This unit is broken down into two main parts: sound and light. Today we combine both ideas, while focusing on the engineering task ahead. The culminating NGSS standard for this unit is:
Today, I introduce students to the engineering principles behind why fire alarms and fire engines use both light and sound to communicate. I reintroduce the Engineering Design Process (we have used it in prior units) as we go.
First, we will define the problem. Next, we will look at how firefighters long ago sounded alarms and built alarms on trucks. Then, we will see how the technology has improved.
In this lesson, students will be fulfilling Science & Engineering Practice #8 Obtaining and Communicating Information.
Today we move to being engineers. I remind students of our previous work with engineers by activating the background knowledge we have built this year.
What does an engineer do? (Uses science to solve problems.)
Then, I review the Engineering Design Process, pointing to each idea on the cycle as I describe it.
Let's look at the engineering process. First, engineers ask a question, "How can we fix this problem?" Next, they imagine all of the possibilities, even if some are kinda crazy. Then, they pick the best idea and draw a plan. The plan shows the materials and what the final product will look like. After planning, they build, test, and improve the products.
If you have not yet encountered the Engineering Design Process, check out this lesson, where I introduce it to my class. There is a great NASA video that will help!
We begin where engineers begin, with a problem and question.
Long ago, there was a problem in cities. The problem was fires, which were hard to put out and spread from one house to another pretty easily. Cities established fire departments and began first pulling water on carts with horses. Then, once trucks were invented, firefighters used fire trucks to bring water to the fire. There were other problems too. The problems were: how could fire trucks warn people to get off of the road and let them through. And, how could people in the buildings around the one on fire get out safely?
These problems were with communication, getting a message from one person to another. Engineers went to work!
Next, I tell students that as we are reading a Scholastic News article about Firefighters Long Ago and Today, they should be looking and listening for clues about how the firefighters communicate. In the article, we see firefighters communicating with one another (long ago with horns, and now with walkie talkies). During reading, we are making connections between pieces of information from long ago to today, which meets Common Core ELA standard RI 1.3. Students can read along in laminated copies of the magazine, or students can read along with the digital version.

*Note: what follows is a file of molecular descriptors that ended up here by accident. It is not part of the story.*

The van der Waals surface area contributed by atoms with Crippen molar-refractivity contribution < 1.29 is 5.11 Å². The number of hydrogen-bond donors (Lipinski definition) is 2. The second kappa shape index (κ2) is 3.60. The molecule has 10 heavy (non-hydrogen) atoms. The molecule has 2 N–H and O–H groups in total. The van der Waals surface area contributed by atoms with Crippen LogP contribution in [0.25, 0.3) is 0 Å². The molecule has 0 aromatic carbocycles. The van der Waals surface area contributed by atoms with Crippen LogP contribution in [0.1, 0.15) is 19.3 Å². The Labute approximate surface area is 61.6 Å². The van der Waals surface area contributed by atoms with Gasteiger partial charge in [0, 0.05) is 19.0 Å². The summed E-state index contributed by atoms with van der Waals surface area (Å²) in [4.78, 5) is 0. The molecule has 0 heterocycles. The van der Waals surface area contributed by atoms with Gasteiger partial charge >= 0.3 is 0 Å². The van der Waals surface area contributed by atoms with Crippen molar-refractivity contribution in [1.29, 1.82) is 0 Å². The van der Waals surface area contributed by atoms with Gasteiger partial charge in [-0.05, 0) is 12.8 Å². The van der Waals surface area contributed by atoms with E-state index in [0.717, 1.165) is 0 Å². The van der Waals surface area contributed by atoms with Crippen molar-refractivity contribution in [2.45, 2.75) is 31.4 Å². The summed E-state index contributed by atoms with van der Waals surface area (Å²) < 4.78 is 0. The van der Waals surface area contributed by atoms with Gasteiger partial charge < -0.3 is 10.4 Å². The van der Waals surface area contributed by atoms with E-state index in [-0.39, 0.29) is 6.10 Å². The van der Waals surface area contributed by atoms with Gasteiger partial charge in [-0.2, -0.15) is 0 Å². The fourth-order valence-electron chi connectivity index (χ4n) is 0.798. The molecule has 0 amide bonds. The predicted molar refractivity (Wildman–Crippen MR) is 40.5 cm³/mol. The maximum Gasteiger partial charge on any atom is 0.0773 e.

Then, we view pictures online of old firetrucks, where students see bells, spotlights, and lanterns. All of these communication devices helped tell people to get out of the road and let the firetruck through. We look at new firetrucks too. Here's a peek into the lesson:
After viewing just a minute or so of this video clip showing firetrucks responding to an emergency, I ask students, "How do firefighters today use light and sound to communicate to drivers?"
Next, I want students to think of the second communication issue that we need to stay safe. If there is a fire, how can we tell people to get out safely? Fire alarms! Why do fire alarms use light and sound? Who might only see the lights? Who might only see the sounds? How does communicating with light and sound make us even more safe?
I show a video clip of a fire drill too.
In conclusion, we will summarize the connections between how engineers help us by improving the fire truck and fire alarms.
Let's come back to the Engineering Design Process. What question did engineers have? (How can we keep people safe?) What was the first way that engineers solved the problem long ago? Turn-and-talk with a friend to share your thinking.
I use the turn-and-talk strategy here as a way for students to restate key details from the lesson. This gives students the opportunity to meet the objective-- describing the communication device.
How did engineers improve upon the first alarms? Turn-and-talk with a friend to share your thinking.
How do light and sound communications keep us safe?
Finally, if time remains, students may write or draw to show the connection between fire alarms long ago and today. Some of my students took more general notes from the article. If reteaching this next year, I would have them glue in the second question above as a journal question or model creating a T-chart specifically about firefighter communication.
Student journal #1 and #2 share key details like: long ago their "voices were loud" and today they use "walkie talkies". Students were able to work with partners or independently to revisit the article to take notes. Student journals at the early elementary age can vary quite a bit from extensive with sophisticated organization (notes and connections) to note-taking with pictures. The purpose of notes is to jog the writer's memory, not to write in complete sentences. Thus, pictures can certainly be an effective way to take notes!